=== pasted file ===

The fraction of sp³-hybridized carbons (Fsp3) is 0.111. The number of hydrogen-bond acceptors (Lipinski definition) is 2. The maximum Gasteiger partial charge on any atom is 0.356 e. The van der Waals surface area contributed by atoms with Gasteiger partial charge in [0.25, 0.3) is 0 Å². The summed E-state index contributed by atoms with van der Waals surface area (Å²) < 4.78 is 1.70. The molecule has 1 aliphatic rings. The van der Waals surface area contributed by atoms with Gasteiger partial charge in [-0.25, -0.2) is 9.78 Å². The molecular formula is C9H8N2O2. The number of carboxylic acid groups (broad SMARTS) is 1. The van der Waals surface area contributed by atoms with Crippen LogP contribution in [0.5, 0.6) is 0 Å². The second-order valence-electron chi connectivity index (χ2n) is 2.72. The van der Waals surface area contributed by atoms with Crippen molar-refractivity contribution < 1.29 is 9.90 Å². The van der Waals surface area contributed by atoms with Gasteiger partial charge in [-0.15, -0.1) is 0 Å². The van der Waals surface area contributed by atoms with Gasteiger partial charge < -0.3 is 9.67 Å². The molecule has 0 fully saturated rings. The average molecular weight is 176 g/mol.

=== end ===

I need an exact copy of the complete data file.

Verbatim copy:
The fraction of sp³-hybridized carbons (Fsp3) is 0.111. The number of hydrogen-bond acceptors (Lipinski definition) is 2. The maximum Gasteiger partial charge on any atom is 0.356 e. The van der Waals surface area contributed by atoms with Gasteiger partial charge in [0.25, 0.3) is 0 Å². The summed E-state index contributed by atoms with van der Waals surface area (Å²) < 4.78 is 1.70. The molecule has 1 aliphatic rings. The van der Waals surface area contributed by atoms with Gasteiger partial charge in [-0.25, -0.2) is 9.78 Å². The molecular formula is C9H8N2O2. The number of carboxylic acid groups (broad SMARTS) is 1. The van der Waals surface area contributed by atoms with Crippen LogP contribution in [0.5, 0.6) is 0 Å². The second-order valence-electron chi connectivity index (χ2n) is 2.72. The van der Waals surface area contributed by atoms with Crippen molar-refractivity contribution < 1.29 is 9.90 Å². The van der Waals surface area contributed by atoms with Gasteiger partial charge in [-0.15, -0.1) is 0 Å². The van der Waals surface area contributed by atoms with Gasteiger partial charge < -0.3 is 9.67 Å². The molecule has 0 fully saturated rings. The average molecular weight is 176 g/mol.